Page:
Private property protects us from the tragedy of shared resources
Families will argue this Thanksgiving. Such arguments have a long tradition.
The Pilgrims had clashing ideas about how to organize their settlement in the New World. The resolution of that debate made the first Thanksgiving possible.
The Pilgrims were religious, united by faith and a powerful desire to start anew, away from religious persecution in the Old World. Each member of the community professed a desire to labor together, on behalf of the whole settlement.
In other words: socialism. But when they tried that, the Pilgrims almost starved.
Their collective farming -- the whole community deciding when and how much to plant, when to harvest, who would do the work -- was an inefficient disaster.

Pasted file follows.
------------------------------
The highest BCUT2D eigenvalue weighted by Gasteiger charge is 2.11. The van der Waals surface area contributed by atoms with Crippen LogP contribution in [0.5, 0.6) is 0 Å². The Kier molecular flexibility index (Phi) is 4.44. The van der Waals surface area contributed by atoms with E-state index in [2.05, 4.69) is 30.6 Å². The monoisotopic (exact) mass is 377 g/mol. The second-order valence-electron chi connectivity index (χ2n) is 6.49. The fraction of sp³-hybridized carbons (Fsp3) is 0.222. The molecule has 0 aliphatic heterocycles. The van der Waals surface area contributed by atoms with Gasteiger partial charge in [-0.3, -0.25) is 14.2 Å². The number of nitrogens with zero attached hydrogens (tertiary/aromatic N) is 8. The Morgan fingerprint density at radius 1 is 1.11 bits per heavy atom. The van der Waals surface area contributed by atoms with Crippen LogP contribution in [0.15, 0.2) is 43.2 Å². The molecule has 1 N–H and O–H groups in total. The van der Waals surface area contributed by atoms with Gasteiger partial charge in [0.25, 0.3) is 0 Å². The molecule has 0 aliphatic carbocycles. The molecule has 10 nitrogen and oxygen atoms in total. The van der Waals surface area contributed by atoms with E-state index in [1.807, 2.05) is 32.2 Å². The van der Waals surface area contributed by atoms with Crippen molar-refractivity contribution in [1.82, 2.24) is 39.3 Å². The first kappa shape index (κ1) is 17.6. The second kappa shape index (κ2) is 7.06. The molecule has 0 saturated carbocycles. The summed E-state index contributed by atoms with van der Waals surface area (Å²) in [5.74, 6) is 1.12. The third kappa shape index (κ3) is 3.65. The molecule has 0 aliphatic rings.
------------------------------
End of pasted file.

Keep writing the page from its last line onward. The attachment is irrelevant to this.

"By the spring," Pilgrim leader William Bradford wrote in his diary, "our food stores were used up and people grew weak and thin. Some swelled with hunger... So they began to think how ... they might not still thus languish in misery."
His answer: divide the commune into parcels and assign each Pilgrim family its own property. As Bradford put it, they "set corn every man for his own particular. ... Assigned every family a parcel of land."
Private property protects us from what economists call the tragedy of the commons. The "commons" is a shared resource. That means it's really owned by no one, and no one person has much incentive to protect it or develop it.
The Pilgrims' simple change to private ownership, wrote Bradford, "made all hands very industrious, so as much more corn was planted than otherwise would have been." Soon they had so much plenty that they could share food with the natives.
The Indians weren't socialists, either. They had property rules of their own. That helped them grow enough so they had plenty, even during cold winters.